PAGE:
The Best Literary Writing About Mothers and Motherhood

Model Home by Eve F. W. Linn

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Review by Laura Dennis


The title of Eve F.W. Linn’s chapbook, Model Home, along with the dollhouse-like furniture on its cover, evokes coldness, mass production, lack of individuality. Then one looks at the cover again. Do the chairs and table sit on a carpet, or is this some sort of fathomless pool? And those pale pink flowers . . . are they floating? They certainly seem more than mere decorative weave. Intrigued, one opens the cover, finds the Anne Sexton epigraph, Out of used furniture, she made a tree.

This may not be, one senses, what is typically thought of as a model home.

If I had to summarize this collection, I might say that it is a non-chronological exploration of the stages of womanhood, from pre-conception, as in “Suspended in Emulsion,” to after death, as in “Ashford, Massachusetts, 1890” and “Kingdom of Smalls.” Such a description, however, does scant justice to the complex interplay of worlds in these 25 poems. Consider, for example, my personal favorite, “Rare Migrant:”

I dyed my hair blue so I could fly,
but no wings grow from my scapula
nor do my bones empty their marrow,
become hollow. My head does not
narrow into a beak, nor do my eyes
move sideways, vanish into pinpricks.
To become a bird is not easy. (17)

Birds are not the only creatures evoked in these poems. There are also horses–“Hoof Beats” and “Mare”; snakes–“Herpetology”; and spiders–“Orb Weaver.” I especially, and unexpectedly, admire the arachnid’s voice:

I am the silver-face weaver, fixed as a jewel.
A pin of coral, jet, and pearl. (10-11)

Other poems borrow images from the botanical world–“The Future of Apples” and “The Cultivation of Cherries from a Treatise Discovered During Recent Excavation” spring to mind, though the most powerful evocation of flora was for me in the poem “Green.” In this series of couplets, the speaker’s illness is juxtaposed with evocations of the green world beyond the hospital walls:

here, a swell, here a run of sap, here, a smell of sweet damp
those young years breathed green–stone walls beckoned (7-8)
[ . . . ]

Spathes of skunk cabbage, peepers pitched call at dusk.
Father’s prized cats-eye marble, mother’s heirloom emerald. (15-16)

The collection is further enriched by artistic and poetic intertexts that lead the reader deeper into the other worlds. In addition to Anne Sexton’s voice, the opening poem, “Ashford, Massachusetts, 1890,” echoes Adrienne Rich. Linn, like Rich in her poem “Mourning Picture,” adopts the voice of 9-year-old Effie, the deceased daughter of artist Edwin Romanzo Elmer, featured in his painting Mourning Picture. Similarly, the poet plunges us into the world of Francesca Woodman, a talented, provocative photographer who committed suicide when she was just 22.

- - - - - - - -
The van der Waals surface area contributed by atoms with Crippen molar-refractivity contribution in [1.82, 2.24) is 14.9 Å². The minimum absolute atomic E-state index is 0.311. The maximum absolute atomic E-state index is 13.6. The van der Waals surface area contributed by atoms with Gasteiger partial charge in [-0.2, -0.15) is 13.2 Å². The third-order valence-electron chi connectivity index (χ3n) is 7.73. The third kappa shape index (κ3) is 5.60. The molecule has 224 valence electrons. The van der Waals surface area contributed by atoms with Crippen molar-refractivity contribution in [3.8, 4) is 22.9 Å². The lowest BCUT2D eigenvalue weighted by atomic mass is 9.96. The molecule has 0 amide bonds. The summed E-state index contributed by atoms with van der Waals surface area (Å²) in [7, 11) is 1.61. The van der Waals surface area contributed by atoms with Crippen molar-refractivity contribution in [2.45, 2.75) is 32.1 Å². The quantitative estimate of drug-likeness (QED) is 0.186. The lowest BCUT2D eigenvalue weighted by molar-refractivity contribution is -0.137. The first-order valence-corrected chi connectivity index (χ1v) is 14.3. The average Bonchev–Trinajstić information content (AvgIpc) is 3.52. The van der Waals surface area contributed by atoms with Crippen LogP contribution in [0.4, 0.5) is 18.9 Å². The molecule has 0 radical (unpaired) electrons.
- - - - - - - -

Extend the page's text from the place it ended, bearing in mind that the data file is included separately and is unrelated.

Sexton, Rich, Woodman . . . Clearly the poet wishes to engage the reader in a multifaceted conversation about femininity, including her own. This includes a certain audacity regarding old taboos such as the mother’s aging body in “The Verge,” menstruation in “Period,” or childhood trauma intermingled with collective trauma in “The Selling of Manhattan, 1626.” Simply put, this “model home,” as we suspected at the outset, is anything but. Or is it? True, we tend to think of “model home” much as the final poem, which shares its title with the book, initially does:

all passages       frozen
surfaces slick           corners sharp (2-3)

The poem goes on, however, to reference the “Shape-Me-Family” (6, poet’s emphasis). For those unfamiliar with this reference, Shape-Me toys are rubbery, people-shaped figures one can bend into a variety of shapes and positions, a reminder that “model” also means to shape, to sculpt, to form. Just as Linn shapes words on the page to create her poems, so the women in them borrow materials from myriad worlds to shape themselves, both inside and out. Upon finishing this collection, the reader may wish to go out and do the same.


Model Home by Eve F.W. Linn
River Glass Books, 2019, $9.95

Laura Dennis is a college professor in Appalachia. She manages and writes for the Attachment & Trauma Network (ATN) blog. Her nonfiction has been recognized in two literary contests, and she will be the featured author in the Spring 2020 issue of the Bethlehem Writers Roundtable.


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